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ACS Chem Biol. 2010 Apr 16;5(4):365-75. doi: 10.1021/cb900276p.

Detection of novel functional selectivity at M3 muscarinic acetylcholine receptors using a Saccharomyces cerevisiae platform.

Author information

1
Drug Discovery Biology, Monash Institute of Pharmaceutical Sciences & Department of Pharmacology, Monash University, Parkville, Victoria, Australia 3052.

Abstract

"Functional selectivity", although new to many chemists and biologists only a few years ago, has now become a dominant theme in drug discovery. This concept posits that different ligands engender unique receptor conformations such that only a subset of signaling pathways linked to a given receptor are recruited. However, successful exploitation of the phenomenon to achieve pathway-based selectivity requires the ability to routinely detect it when assessing ligand behavior. We have utilized different strains of the yeast S. cerevisiae, each expressing a specific human Galpha/yeast Gpa1 protein chimera coupled to a MAP kinase-linked reporter gene readout, to investigate the signaling of the M(3) muscarinic receptor, a G protein-coupled receptor (GPCR) for which various antagonists are used clinically. Using this novel platform, we found that the "antagonists", atropine, N-methylscopolamine, and pirenzepine, were inverse agonists for Gpa1/Galpha(q) but low efficacy agonists for Gpa1/Galpha(12.) Subsequent studies with atropine performed in mammalian 3T3 cells validated these findings by demonstrating inverse agonism for G(q/11)-mediated calcium mobilization but positive agonism for G(12)-mediated membrane ruffling. This is the first study to utilize a yeast platform to discover pathway-biased functional selectivity in a GPCR. In addition to the likely applicability of this approach for identifying biased signaling by novel chemical entities, our findings also suggest that currently marketed medications may exhibit hitherto unappreciated functional selectivity.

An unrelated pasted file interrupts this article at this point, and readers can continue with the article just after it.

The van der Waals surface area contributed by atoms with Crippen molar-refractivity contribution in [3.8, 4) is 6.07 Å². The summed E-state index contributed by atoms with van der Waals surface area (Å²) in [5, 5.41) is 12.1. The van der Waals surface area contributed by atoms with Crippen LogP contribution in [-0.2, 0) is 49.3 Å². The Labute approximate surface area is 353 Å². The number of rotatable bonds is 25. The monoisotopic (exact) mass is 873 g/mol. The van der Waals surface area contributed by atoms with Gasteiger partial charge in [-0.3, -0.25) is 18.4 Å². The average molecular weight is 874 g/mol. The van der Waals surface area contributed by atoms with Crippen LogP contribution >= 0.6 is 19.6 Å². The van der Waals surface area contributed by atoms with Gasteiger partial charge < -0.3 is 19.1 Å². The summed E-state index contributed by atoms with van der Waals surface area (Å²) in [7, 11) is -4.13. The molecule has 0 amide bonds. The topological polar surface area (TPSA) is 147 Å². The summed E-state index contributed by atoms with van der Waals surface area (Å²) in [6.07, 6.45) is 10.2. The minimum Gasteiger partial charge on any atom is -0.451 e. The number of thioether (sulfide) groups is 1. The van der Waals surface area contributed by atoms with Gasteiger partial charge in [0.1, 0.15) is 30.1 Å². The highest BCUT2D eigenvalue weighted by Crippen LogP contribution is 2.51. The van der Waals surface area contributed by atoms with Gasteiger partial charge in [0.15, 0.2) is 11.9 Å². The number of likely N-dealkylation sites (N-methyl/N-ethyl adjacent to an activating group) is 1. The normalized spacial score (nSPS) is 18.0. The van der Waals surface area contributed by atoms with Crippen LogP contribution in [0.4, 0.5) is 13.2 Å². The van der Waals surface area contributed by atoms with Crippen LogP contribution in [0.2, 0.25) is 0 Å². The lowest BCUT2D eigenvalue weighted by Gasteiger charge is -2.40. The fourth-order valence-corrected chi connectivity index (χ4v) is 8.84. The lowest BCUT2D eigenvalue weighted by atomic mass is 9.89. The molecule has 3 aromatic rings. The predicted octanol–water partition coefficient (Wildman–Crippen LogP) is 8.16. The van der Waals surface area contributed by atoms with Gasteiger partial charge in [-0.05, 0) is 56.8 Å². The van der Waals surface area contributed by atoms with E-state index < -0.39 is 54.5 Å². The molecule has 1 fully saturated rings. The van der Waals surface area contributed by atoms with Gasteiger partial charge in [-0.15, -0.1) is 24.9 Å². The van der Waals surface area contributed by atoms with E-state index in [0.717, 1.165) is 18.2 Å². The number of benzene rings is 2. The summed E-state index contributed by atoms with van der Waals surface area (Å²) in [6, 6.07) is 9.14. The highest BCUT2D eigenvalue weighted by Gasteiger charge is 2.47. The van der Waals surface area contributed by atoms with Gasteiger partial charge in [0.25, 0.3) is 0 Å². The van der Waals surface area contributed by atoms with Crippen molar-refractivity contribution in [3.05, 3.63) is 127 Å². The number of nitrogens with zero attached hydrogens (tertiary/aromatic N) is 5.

PMID:
20155933
DOI:
10.1021/cb900276p
[Indexed for MEDLINE]

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